Poems on Various Subjects, Religious and Moral by Phillis Wheatley
My rating: 5 of 5 stars
Many talented poets have caught flack, but few have managed to take it from as many directions as Phillis Wheatley. A slave from The Gambia, Wheatley was one of the most skilled poets of Colonial America. Obviously, she got bad-mouthed by racists. Some of them claimed she wasn’t the true author of her poems. Others said she wasn’t a good poet. Still others, quite nonsensically, made both claims simultaneously – i.e. that she plagiarized poems that weren’t any good.
If all she had to contend with was the criticism of racists, well that’s like Einstein being critiqued on General Relativity by the slack-jawed yokel working a Slurpee machine at the carnival. But when she (posthumously) became more well-known, she also started to get sass from blacks who considered her an Uncle Tom because her poetry featured the hallmarks of mainstream poetry of the era, as well as little of the visceral anger one would expect of a person who wasn’t recognized as a person. (Wheatley was eventually freed.)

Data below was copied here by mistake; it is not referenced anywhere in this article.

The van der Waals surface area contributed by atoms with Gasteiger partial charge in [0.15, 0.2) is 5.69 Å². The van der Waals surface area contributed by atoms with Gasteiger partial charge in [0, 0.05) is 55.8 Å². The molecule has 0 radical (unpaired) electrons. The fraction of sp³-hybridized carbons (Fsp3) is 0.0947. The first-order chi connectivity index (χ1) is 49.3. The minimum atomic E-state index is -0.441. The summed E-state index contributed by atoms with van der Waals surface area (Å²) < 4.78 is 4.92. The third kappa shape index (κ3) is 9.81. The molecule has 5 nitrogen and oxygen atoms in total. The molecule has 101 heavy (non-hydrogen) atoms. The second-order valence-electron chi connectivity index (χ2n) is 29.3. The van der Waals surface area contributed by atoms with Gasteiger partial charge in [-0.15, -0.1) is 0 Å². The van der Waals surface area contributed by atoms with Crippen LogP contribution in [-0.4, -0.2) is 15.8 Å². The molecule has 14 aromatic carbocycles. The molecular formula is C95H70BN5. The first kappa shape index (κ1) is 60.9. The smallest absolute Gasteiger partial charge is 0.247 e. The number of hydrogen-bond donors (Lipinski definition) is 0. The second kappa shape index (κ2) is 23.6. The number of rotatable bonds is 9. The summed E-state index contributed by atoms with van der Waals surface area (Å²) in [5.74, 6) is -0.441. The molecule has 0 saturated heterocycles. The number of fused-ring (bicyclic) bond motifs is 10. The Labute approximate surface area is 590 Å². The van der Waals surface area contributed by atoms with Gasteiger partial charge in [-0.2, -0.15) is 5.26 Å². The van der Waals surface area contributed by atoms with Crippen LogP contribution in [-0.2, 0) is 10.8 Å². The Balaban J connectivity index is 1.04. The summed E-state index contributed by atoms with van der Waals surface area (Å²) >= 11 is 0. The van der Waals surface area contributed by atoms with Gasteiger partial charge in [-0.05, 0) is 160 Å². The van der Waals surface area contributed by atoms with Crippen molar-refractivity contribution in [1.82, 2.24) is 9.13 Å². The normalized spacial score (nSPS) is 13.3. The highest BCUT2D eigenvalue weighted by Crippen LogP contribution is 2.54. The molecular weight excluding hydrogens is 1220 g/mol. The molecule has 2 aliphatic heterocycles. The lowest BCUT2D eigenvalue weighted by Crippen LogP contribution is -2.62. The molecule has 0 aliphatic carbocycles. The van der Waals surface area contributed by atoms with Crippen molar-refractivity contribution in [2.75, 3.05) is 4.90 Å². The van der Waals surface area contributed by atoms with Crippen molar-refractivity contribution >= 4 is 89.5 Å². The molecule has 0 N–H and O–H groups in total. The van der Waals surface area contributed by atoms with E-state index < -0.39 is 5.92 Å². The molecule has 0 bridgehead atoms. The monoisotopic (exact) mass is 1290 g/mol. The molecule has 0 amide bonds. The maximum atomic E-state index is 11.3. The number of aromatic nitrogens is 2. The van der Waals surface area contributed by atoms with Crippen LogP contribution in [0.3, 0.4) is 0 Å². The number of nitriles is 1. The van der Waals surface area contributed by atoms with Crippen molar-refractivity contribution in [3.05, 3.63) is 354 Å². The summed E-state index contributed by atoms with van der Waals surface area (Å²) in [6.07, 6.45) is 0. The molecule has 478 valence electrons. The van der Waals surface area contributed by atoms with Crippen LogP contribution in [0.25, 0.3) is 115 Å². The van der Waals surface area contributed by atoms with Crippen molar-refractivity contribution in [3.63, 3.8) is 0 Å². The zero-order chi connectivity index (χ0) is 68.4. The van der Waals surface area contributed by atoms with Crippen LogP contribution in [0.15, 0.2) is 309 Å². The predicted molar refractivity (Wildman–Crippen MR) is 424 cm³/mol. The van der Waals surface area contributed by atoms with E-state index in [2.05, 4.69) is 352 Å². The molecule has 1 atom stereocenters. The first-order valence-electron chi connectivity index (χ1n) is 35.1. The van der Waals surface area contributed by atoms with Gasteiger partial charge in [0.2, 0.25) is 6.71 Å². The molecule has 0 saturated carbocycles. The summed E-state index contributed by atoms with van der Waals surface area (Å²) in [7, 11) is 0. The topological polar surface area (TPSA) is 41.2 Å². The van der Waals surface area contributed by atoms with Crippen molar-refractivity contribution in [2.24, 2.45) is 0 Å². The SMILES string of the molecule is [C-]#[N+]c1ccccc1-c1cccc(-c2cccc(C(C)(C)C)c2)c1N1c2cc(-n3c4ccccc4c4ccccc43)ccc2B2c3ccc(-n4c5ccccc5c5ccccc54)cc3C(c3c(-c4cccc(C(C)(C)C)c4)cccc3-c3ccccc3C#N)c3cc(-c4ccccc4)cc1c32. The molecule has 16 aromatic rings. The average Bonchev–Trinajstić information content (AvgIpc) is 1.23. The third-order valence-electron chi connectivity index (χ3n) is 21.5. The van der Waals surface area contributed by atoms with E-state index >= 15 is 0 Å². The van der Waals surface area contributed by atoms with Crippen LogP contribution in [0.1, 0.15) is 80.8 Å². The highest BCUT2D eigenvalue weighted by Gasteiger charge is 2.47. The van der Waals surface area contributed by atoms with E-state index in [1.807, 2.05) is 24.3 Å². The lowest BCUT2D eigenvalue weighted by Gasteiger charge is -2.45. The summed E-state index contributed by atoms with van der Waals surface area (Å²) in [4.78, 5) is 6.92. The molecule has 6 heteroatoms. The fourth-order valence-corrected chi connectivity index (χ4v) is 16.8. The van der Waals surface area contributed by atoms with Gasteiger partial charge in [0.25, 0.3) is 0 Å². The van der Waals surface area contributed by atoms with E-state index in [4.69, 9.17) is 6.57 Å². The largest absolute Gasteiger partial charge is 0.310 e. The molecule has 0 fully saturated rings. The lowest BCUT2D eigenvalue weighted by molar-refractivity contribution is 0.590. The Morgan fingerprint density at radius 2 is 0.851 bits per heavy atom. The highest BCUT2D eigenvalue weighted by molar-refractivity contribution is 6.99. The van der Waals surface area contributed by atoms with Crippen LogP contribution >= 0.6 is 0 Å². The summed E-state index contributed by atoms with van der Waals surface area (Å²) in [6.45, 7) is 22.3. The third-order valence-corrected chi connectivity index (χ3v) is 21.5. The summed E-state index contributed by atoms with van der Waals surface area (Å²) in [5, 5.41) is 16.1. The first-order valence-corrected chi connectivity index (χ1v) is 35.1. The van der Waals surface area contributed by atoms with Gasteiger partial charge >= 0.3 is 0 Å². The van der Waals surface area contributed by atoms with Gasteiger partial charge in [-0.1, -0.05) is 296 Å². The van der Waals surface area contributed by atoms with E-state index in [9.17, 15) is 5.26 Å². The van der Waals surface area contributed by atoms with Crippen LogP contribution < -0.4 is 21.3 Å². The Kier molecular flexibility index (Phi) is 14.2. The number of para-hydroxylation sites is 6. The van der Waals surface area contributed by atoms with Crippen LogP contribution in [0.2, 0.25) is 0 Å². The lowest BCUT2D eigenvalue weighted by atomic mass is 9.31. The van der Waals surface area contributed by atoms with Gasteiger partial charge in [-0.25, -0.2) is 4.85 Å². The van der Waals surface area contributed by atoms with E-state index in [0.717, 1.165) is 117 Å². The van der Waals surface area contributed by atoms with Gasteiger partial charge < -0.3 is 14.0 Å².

It’s true that Wheatley’s poetry was – in form and content – quite in line with the poetry of her day. In terms of form, most of her poems are iambic pentameter with couplet rhyming, with a few sestinas and common meter quatrains thrown in the mix. In terms of content, Wheatley draws heavily upon Christianity, Western classics (e.g. Ovid,) and the elegy, discussing her African heritage almost in passing. When Wheatley is accused of not being good, the only sense in which that statement could be said to have a speck of truth is that her poems are quite reserved (certainly not unique to her.) But – to be fair – I think she fought enough of an uphill battle to be published and the fact that her poems are brilliant in language and cadence makes them well worth reading. I think Wheatley’s poetry must be considered in light of her time and stand on its excellent craftsmanship.
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